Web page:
The big fear we always have around cold weather and buildings is pipes freezing. If a pipe bursts, there’s going to be water damage and that can lead to millions of dollars in property and equipment issues. Imagine a pipe flooding a computer room or dousing a multimillion dollar MRI machine? It turns out however, other things can freeze too.
Expand and Contract
When materials are heated and cooled, they will change in size. This is from changes in their atomic structure as we put more and more energy into something. In the case of winter, it’s more of a contraction as we suck the energy out of things. These effects can be observed in a couple of places. On the extreme end of the spectrum, you have the SR-71 Black Bird, which gets longer in-flight due to heating from atmospheric friction. On the more common end of the spectrum, poor ice water in a glass bowl that’s just had boiling water in it. The bowl usually cracks, because the ice causes parts of it to cool down rapidly and contract, but the rest of the bowl is still hot. Glass has a rigid, crystaline structure and the force of contraction overpowers the rigid molecular bonds. It causes it to crack or even shatter (so don’t try this at home).
These effects occur on essentially everything, with varying degrees of destruction involved. No matter what, nature is always going to win. One part of a material will be hot, the other will be cold, and somewhere in the center these forces will cause the two materials to shear in two.
Impact On Buildings
The effect of extreme weather will vary from building to building. What matters most for your business is trying to uniformly heat your facility and not overlook anywhere that mother nature could cause problems.
One of the most heavily effected parts of a structure will be the roof and attic areas. Consider these spaces are exposed to the greatest extremes of heating and cooling, but given the least attention to control their temperatures. In most older buildings, the attic spaces just aren’t heated or cooled at all.
That doesn’t sound like a problem, no one lives up there, so it can be uncomfortable. Typically insulation will be placed in the attic on the ground, insulating the occupied parts of the house from the attic itself. This creates a major temperature differential: The roof and attic space, which may be in contact with snow fall, will be at or below freezing. The housing structure below will be far warmer, dozens of degrees above freezing in Celsius or Fahrenheit.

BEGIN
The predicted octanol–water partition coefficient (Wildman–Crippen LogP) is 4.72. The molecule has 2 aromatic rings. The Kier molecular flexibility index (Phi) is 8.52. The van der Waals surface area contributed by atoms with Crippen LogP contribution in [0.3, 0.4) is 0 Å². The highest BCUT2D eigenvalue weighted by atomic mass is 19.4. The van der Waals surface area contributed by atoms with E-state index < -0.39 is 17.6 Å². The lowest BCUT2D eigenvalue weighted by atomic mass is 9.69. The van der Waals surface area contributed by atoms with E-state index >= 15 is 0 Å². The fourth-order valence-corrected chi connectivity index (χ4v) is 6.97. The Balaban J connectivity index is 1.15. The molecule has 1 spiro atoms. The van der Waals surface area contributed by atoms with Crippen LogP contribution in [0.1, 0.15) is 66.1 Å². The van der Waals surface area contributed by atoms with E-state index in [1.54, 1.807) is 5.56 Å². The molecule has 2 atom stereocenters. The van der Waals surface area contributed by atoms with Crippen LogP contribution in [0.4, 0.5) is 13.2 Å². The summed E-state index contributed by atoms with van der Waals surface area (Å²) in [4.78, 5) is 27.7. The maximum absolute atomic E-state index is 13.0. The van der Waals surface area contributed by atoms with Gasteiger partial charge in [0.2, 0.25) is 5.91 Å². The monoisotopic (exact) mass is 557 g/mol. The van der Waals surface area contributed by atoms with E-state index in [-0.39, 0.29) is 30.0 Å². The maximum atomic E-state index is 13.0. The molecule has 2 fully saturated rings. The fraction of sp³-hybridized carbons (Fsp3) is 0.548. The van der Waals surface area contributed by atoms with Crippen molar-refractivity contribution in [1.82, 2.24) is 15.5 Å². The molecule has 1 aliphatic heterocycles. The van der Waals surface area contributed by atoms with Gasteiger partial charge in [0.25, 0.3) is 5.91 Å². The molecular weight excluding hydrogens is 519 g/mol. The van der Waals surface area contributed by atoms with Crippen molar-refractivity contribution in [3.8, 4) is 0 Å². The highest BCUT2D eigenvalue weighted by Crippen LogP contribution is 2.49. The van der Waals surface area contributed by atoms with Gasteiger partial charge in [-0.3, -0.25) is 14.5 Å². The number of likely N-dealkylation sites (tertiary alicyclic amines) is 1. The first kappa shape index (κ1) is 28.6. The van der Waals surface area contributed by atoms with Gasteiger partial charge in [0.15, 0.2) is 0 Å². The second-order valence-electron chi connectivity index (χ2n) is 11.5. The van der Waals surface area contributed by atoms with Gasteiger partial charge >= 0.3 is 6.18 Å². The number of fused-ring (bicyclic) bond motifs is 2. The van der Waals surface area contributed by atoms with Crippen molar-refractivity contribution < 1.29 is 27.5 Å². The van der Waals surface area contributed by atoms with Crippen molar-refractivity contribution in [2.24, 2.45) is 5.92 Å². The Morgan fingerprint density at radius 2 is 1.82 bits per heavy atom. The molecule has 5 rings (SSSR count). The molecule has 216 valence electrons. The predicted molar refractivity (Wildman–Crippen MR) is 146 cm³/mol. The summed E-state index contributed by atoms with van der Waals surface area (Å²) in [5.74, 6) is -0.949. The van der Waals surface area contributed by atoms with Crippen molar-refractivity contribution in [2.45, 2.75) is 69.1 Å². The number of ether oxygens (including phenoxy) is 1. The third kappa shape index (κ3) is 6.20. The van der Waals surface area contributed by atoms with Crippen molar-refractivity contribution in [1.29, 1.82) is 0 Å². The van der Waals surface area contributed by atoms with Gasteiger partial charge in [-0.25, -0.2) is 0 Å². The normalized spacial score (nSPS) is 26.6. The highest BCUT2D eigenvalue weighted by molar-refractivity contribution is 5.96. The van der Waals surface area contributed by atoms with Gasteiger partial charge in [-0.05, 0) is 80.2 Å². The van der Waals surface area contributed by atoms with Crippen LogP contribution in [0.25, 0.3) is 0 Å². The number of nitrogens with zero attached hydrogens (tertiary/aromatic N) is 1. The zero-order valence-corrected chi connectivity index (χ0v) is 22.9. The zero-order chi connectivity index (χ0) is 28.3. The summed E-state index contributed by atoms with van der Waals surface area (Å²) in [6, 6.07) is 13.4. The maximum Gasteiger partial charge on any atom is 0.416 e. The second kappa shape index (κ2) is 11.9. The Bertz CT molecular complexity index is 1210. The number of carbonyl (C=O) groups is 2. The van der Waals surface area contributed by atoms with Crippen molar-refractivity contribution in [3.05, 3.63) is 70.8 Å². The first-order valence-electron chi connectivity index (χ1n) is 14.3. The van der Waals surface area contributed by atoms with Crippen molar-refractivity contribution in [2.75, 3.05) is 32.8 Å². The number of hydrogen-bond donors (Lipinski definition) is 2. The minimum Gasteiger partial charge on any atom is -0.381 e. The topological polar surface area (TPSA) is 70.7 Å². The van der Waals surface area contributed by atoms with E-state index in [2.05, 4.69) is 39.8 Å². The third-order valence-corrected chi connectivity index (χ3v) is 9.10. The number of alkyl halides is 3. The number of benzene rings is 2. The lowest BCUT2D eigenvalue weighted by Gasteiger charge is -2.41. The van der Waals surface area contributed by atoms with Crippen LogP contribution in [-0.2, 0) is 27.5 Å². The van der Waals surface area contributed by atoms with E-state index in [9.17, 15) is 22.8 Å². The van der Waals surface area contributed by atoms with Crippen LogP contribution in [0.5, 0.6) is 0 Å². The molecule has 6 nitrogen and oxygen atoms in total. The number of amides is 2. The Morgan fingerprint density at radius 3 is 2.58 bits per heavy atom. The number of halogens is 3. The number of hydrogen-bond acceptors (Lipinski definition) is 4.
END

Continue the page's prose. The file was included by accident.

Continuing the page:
The structure of the building expands, parts of the roof framing might expand too, the rafters holding everything up. Everything else however, will try to contract. This results in a problem called Truss Lift. Essentially the top of the facility will tear itself up from the bottom. The rafters might bend or snap altogether under the forces.
Internally this is observed with loud, cracking and snapping noises followed by the appearance of cracks at the top of interior walls. The damage can lead to the outright collapse of an entire facility afterwards or at the very least, extensive damage. It’s more common in newer buildings, where increased insulation has exacerbated the temperature differential near the roof.
Where else do these extreme temperature differentials occur? Just look down. During extreme periods of cold, the first few feet of the ground can become frozen. Anything in contact with the ground can freeze too. This included the foundation walls of a building.
The temperatures involved in this tend to be more extreme. The foundation materials are typically sturdier than roofing materials. You make a foundation with cement, cinderblock, and other heavy materials. This doesn’t make them immune to the laws of physics. With enough force, the foundation could crack from a temperature difference.
The more likely problem for a foundation however, is water. Water is everywhere, it’s in the soil, it’s underground, and it can cause serious problems. It acts like a hammer against anything solid. As the ground and water in it freezes, that water will expand into ice. The expansion of the ice applies pressure against the foundation. Once or twice is probably harmless, but imagine what happens when you keep pushing on something over and over and over again? Eventually you will start to chip away at it.
On top of that, water has this annoying habit of penetrating anything that isn’t heavily waterproofed. Concrete is a rough, porous material by nature. Those pores are perfect for water to seep in through. What do you suppose happens when water inside the structure of foundation material expands? It acts like a jackhammer to the inside of the foundation. Eventually the structure weakens, the forces acting on it become entirely too powerful, and it cracks apart.
Protect Your Facility
If these types of issues occur, it’s going to be incredibly expensive to fix them. Depending on the size and construction of the facility, and the extent of the damage, repairs can actually dwarf the cost of the building in a worst-case scenario.
The best thing to do is have regular inspections of your building and consult with your contractors on how to minimize the risks. You can easily adjust the placing of insulation to reduce the chances of truss lift and with proper drainage you can fight against foundation damage from water and ice. It’s also essential to properly maintain your HVAC system. A leaking duct may release excess humidity into the attic and cause additional swelling in wooden structures. This will only make things worse.
Remember, check often, plan ahead, and you’ll be ready to avoid disaster.